Vegetable Oil Power Stations: Slippery Slope to Environmental Disaster?
By David Holmes on October 30, 2009
There is much controversy surrounding the emergence of vegetable oil as a fuel source for domestic power stations. Blue-NG’s vegetable oil power station in Beckton, East London, has been lauded and derided in equal measure. On the one hand, deriving electricity from vegetable oil is seen as an effective, efficient and environmentally friendly process attracting twice the amount of public funding as that of wind turbines.
On the other, the process of harvesting crops for the production of vegetable oil to be used as a fuel source is often forgotten in terms of its human impact. Biofuelwatch has calculated the land required to harvest sufficient rapeseed oil for one power plant could otherwise feed some 35,000 people annually, which will become a more significant issue in years to come as food poverty worsens.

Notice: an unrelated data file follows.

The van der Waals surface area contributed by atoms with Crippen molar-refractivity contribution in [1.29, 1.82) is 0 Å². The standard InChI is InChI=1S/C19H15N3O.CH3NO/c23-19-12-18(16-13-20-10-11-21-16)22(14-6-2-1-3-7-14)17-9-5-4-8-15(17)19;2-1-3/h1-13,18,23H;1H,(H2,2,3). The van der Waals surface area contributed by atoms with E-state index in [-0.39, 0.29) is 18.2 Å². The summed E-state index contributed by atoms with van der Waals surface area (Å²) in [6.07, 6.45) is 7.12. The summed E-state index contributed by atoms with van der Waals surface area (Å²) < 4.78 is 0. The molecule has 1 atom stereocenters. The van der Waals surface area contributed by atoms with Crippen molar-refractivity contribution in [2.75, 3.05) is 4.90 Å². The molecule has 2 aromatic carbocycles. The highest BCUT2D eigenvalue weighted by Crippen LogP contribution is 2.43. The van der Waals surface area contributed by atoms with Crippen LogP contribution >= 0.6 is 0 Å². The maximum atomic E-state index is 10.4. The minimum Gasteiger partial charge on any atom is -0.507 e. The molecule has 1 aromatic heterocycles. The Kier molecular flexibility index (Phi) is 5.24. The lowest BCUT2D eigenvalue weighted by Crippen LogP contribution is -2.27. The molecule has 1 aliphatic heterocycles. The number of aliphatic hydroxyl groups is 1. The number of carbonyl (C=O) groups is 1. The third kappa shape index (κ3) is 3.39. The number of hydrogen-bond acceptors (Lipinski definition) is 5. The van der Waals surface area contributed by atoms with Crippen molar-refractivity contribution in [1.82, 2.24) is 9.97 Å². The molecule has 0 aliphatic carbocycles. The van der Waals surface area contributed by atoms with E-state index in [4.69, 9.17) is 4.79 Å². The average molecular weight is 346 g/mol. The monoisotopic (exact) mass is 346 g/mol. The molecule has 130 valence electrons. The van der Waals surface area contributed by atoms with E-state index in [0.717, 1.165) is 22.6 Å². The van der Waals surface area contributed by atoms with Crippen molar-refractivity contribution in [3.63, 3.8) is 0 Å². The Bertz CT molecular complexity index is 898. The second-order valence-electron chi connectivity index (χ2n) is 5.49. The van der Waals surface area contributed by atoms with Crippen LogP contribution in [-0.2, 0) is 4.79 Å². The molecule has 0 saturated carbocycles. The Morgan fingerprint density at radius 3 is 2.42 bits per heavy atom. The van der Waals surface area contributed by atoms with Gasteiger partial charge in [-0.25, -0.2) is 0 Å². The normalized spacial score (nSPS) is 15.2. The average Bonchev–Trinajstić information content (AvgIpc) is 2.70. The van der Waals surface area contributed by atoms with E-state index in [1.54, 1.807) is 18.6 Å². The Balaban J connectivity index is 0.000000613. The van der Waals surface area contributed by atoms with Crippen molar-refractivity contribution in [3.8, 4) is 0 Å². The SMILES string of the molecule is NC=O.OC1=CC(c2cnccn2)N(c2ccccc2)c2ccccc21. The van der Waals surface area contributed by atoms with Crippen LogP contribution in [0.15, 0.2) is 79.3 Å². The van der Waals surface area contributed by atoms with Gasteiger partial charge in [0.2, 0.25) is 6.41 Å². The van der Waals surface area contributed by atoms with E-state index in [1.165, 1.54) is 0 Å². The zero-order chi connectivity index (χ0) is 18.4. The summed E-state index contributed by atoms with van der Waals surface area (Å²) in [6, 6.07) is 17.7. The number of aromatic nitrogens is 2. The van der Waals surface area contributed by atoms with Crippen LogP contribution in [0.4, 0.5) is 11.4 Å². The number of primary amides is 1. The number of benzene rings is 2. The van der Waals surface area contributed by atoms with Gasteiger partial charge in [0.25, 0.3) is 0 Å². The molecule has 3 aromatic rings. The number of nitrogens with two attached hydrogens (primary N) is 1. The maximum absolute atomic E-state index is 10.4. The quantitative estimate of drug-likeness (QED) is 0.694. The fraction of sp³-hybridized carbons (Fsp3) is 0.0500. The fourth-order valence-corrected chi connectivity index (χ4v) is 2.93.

Vegetable oil power stations burning rapeseed oil are thought to produce more carbon emissions than those burning traditional fossil fuels. Moreover, any vegetable oil power station that uses soya or palm oil over rapeseed oil will produce even higher carbon emissions. A report by Wetlands International suggests 33 tonnes of carbon dioxide emissions are released into the atmosphere for every tonne of palm oil used to create electricity, which is some ten times greater than that of petroleum.
However, rapeseed oil power stations such as Blue-NG can produce around 153,541 MWh of electricity annually, which is sufficient to power some 45,000 homes. There also appears to be confusion over whether burning rapeseed oil as a combined fuel source is actually worse or better for the environment in terms of carbon emissions. What is certain is the opposing views on the subject are similar to many others affecting green energy initiatives, which are by no means gaining in popularity among those in positions of power.